Figure 4.
Meta-analysis of deep venous thrombosis (DVT), pulmonary embolism (PE), and mortality when comparing low-molecular-weight heparin (LMWH) with unfractionated heparin (UFH). Results were obtained using the fixed-effects method. Sizes of data markers relate to the weights assigned to each trial. Test for heterogeneity: DVT, P = .61; PE, P = .77; and mortality, P = .33. CI indicates confidence interval.

Meta-analysis of deep venous thrombosis (DVT), pulmonary embolism (PE), and mortality when comparing low-molecular-weight heparin (LMWH) with unfractionated heparin (UFH). Results were obtained using the fixed-effects method. Sizes of data markers relate to the weights assigned to each trial. Test for heterogeneity: DVT, P = .61; PE, P = .77; and mortality, P = .33. CI indicates confidence interval.

Figure 5.
Funnel plots for prophylaxis vs no prophylaxis for deep venous thrombosis (DVT), pulmonary embolism (PE), mortality, and total bleeding. Plots show standard error (SE) of the logarithm of relative risk (RR) vs RR for each study (fixed-effects model).

Funnel plots for prophylaxis vs no prophylaxis for deep venous thrombosis (DVT), pulmonary embolism (PE), mortality, and total bleeding. Plots show standard error (SE) of the logarithm of relative risk (RR) vs RR for each study (fixed-effects model).

Table 1. 
Characteristics of Trials Included in the Meta-analysis
Characteristics of Trials Included in the Meta-analysis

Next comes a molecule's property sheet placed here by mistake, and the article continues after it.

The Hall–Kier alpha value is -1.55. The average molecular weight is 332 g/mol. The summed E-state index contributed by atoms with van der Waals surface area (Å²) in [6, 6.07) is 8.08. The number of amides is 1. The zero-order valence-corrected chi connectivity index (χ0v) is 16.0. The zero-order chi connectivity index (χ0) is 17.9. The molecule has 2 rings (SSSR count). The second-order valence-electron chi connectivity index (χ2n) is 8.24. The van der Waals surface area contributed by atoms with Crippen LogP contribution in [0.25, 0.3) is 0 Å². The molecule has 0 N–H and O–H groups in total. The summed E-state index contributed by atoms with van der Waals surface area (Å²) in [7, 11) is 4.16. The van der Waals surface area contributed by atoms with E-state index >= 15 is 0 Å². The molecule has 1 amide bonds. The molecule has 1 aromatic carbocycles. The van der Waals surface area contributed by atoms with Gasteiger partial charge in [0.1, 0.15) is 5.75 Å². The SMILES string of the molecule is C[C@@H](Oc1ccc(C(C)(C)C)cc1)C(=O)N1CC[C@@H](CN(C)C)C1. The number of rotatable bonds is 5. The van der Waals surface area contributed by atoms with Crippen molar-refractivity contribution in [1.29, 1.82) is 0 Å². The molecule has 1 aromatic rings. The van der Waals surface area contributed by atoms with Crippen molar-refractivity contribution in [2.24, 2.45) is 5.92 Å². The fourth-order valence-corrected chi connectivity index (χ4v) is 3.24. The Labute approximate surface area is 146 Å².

Table 2. 
Quantitative Findings of Meta-analyses for Efficacy and Safety Outcomes
Quantitative Findings of Meta-analyses for Efficacy and Safety Outcomes
1.
Anderson  FA  JrWheeler  HBGoldberg  RJ  et al.  A population-based perspective of the hospital incidence and case-fatality rates of deep vein thrombosis and pulmonary embolism: the Worcester DVT Study. Arch Intern Med 1991;151 (5) 933- 938
PubMedArticle
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Dalen  JE Pulmonary embolism: what have we learned since Virchow? natural history, pathophysiology, and diagnosis. Chest 2002;122 (4) 1440- 1456
PubMedArticle
3.
Goldhaber  SZVisani  LDe Rosa  M Acute pulmonary embolism: clinical outcomes in the International Cooperative Pulmonary Embolism Registry (ICOPER). Lancet 1999;353 (9162) 1386- 1389
PubMedArticle
4.
Oger  EEPI-GETBP Study Group; Groupe d'Etude de la Thrombose de Bretagne Occidentale, Incidence of venous thromboembolism: a community-based study in Western France. Thromb Haemost 2000;83 (5) 657- 660
PubMed
5.
Samama  MM An epidemiologic study of risk factors for deep vein thrombosis in medical outpatients: the Sirius study. Arch Intern Med 2000;160 (22) 3415- 3420